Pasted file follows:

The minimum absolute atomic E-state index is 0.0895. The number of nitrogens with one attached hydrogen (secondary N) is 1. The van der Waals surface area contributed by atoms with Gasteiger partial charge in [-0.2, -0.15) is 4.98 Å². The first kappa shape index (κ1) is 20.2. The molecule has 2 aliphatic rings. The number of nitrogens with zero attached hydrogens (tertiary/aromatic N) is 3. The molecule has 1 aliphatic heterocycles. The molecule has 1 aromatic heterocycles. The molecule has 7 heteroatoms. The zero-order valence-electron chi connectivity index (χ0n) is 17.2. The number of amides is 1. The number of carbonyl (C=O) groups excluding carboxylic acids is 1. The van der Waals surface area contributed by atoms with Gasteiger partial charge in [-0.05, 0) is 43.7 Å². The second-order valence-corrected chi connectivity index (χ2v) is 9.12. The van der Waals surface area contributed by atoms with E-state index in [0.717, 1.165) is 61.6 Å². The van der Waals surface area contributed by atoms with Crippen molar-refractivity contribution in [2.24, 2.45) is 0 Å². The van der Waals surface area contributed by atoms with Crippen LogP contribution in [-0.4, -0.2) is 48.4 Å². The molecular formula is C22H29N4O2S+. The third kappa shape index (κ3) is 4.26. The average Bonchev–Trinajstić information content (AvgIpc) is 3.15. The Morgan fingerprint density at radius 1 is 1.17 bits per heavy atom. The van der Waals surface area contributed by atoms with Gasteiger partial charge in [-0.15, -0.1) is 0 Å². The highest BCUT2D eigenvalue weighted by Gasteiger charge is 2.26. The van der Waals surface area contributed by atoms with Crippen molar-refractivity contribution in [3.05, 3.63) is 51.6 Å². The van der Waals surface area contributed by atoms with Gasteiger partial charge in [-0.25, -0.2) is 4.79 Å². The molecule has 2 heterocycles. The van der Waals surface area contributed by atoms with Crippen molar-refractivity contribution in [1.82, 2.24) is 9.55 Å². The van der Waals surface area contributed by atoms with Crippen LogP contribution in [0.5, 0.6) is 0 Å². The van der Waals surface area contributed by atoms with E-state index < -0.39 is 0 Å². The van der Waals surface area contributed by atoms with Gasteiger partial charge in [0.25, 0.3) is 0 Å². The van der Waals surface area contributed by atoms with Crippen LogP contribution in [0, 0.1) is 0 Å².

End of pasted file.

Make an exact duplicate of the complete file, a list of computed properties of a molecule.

The minimum absolute atomic E-state index is 0.0895. The number of nitrogens with one attached hydrogen (secondary N) is 1. The van der Waals surface area contributed by atoms with Gasteiger partial charge in [-0.2, -0.15) is 4.98 Å². The first kappa shape index (κ1) is 20.2. The molecule has 2 aliphatic rings. The number of nitrogens with zero attached hydrogens (tertiary/aromatic N) is 3. The molecule has 1 aliphatic heterocycles. The molecule has 1 aromatic heterocycles. The molecule has 7 heteroatoms. The zero-order valence-electron chi connectivity index (χ0n) is 17.2. The number of amides is 1. The number of carbonyl (C=O) groups excluding carboxylic acids is 1. The van der Waals surface area contributed by atoms with Gasteiger partial charge in [-0.05, 0) is 43.7 Å². The second-order valence-corrected chi connectivity index (χ2v) is 9.12. The van der Waals surface area contributed by atoms with E-state index in [0.717, 1.165) is 61.6 Å². The van der Waals surface area contributed by atoms with Crippen molar-refractivity contribution in [2.24, 2.45) is 0 Å². The van der Waals surface area contributed by atoms with Crippen LogP contribution in [-0.4, -0.2) is 48.4 Å². The molecular formula is C22H29N4O2S+. The third kappa shape index (κ3) is 4.26. The average Bonchev–Trinajstić information content (AvgIpc) is 3.15. The Morgan fingerprint density at radius 1 is 1.17 bits per heavy atom. The van der Waals surface area contributed by atoms with Gasteiger partial charge in [-0.15, -0.1) is 0 Å². The highest BCUT2D eigenvalue weighted by Gasteiger charge is 2.26. The van der Waals surface area contributed by atoms with Crippen molar-refractivity contribution in [3.05, 3.63) is 51.6 Å². The van der Waals surface area contributed by atoms with Gasteiger partial charge in [-0.25, -0.2) is 4.79 Å². The molecule has 2 heterocycles. The van der Waals surface area contributed by atoms with Crippen molar-refractivity contribution in [1.82, 2.24) is 9.55 Å². The van der Waals surface area contributed by atoms with Crippen LogP contribution in [0.5, 0.6) is 0 Å². The van der Waals surface area contributed by atoms with E-state index < -0.39 is 0 Å². The van der Waals surface area contributed by atoms with Gasteiger partial charge in [0.25, 0.3) is 0 Å². The van der Waals surface area contributed by atoms with Crippen LogP contribution in [0, 0.1) is 0 Å².